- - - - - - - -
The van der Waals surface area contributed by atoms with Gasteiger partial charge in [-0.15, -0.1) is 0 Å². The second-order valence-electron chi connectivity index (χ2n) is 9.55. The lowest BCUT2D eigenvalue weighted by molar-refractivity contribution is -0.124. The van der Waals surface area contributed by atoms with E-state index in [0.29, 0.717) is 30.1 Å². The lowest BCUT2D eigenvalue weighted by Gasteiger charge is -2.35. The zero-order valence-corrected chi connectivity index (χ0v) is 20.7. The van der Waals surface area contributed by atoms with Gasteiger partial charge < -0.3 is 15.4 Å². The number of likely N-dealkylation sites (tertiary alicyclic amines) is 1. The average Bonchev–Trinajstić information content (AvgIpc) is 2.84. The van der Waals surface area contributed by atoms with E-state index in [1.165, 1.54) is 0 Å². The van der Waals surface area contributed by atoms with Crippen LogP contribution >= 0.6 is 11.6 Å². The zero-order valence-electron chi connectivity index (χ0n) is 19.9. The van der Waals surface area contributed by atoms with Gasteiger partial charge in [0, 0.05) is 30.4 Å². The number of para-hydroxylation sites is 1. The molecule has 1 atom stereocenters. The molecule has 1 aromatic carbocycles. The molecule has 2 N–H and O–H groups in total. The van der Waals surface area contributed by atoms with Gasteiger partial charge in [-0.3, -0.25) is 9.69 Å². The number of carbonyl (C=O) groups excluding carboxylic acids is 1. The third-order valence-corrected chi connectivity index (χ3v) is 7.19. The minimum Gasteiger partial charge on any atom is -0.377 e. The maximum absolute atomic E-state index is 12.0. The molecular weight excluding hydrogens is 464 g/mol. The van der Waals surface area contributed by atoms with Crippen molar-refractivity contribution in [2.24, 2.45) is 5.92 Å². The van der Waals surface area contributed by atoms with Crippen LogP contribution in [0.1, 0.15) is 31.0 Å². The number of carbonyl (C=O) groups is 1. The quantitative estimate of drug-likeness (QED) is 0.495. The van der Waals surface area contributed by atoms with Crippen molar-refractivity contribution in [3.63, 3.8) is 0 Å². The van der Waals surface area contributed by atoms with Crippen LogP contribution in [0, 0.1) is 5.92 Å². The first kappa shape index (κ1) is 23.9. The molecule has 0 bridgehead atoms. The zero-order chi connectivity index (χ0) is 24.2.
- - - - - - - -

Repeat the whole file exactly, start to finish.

The van der Waals surface area contributed by atoms with Gasteiger partial charge in [-0.15, -0.1) is 0 Å². The second-order valence-electron chi connectivity index (χ2n) is 9.55. The lowest BCUT2D eigenvalue weighted by molar-refractivity contribution is -0.124. The van der Waals surface area contributed by atoms with E-state index in [0.29, 0.717) is 30.1 Å². The lowest BCUT2D eigenvalue weighted by Gasteiger charge is -2.35. The zero-order valence-corrected chi connectivity index (χ0v) is 20.7. The van der Waals surface area contributed by atoms with Gasteiger partial charge < -0.3 is 15.4 Å². The number of likely N-dealkylation sites (tertiary alicyclic amines) is 1. The average Bonchev–Trinajstić information content (AvgIpc) is 2.84. The van der Waals surface area contributed by atoms with E-state index in [1.165, 1.54) is 0 Å². The van der Waals surface area contributed by atoms with Crippen LogP contribution >= 0.6 is 11.6 Å². The zero-order valence-electron chi connectivity index (χ0n) is 19.9. The van der Waals surface area contributed by atoms with Gasteiger partial charge in [0, 0.05) is 30.4 Å². The number of para-hydroxylation sites is 1. The molecule has 1 atom stereocenters. The molecule has 1 aromatic carbocycles. The molecule has 2 N–H and O–H groups in total. The van der Waals surface area contributed by atoms with Gasteiger partial charge in [-0.3, -0.25) is 9.69 Å². The number of carbonyl (C=O) groups excluding carboxylic acids is 1. The third-order valence-corrected chi connectivity index (χ3v) is 7.19. The minimum Gasteiger partial charge on any atom is -0.377 e. The maximum absolute atomic E-state index is 12.0. The molecular weight excluding hydrogens is 464 g/mol. The van der Waals surface area contributed by atoms with Crippen molar-refractivity contribution in [2.24, 2.45) is 5.92 Å². The van der Waals surface area contributed by atoms with Crippen LogP contribution in [0.1, 0.15) is 31.0 Å². The number of carbonyl (C=O) groups is 1. The quantitative estimate of drug-likeness (QED) is 0.495. The van der Waals surface area contributed by atoms with Crippen molar-refractivity contribution in [3.63, 3.8) is 0 Å². The van der Waals surface area contributed by atoms with Crippen LogP contribution in [0, 0.1) is 5.92 Å². The first kappa shape index (κ1) is 23.9. The molecule has 0 bridgehead atoms. The zero-order chi connectivity index (χ0) is 24.2.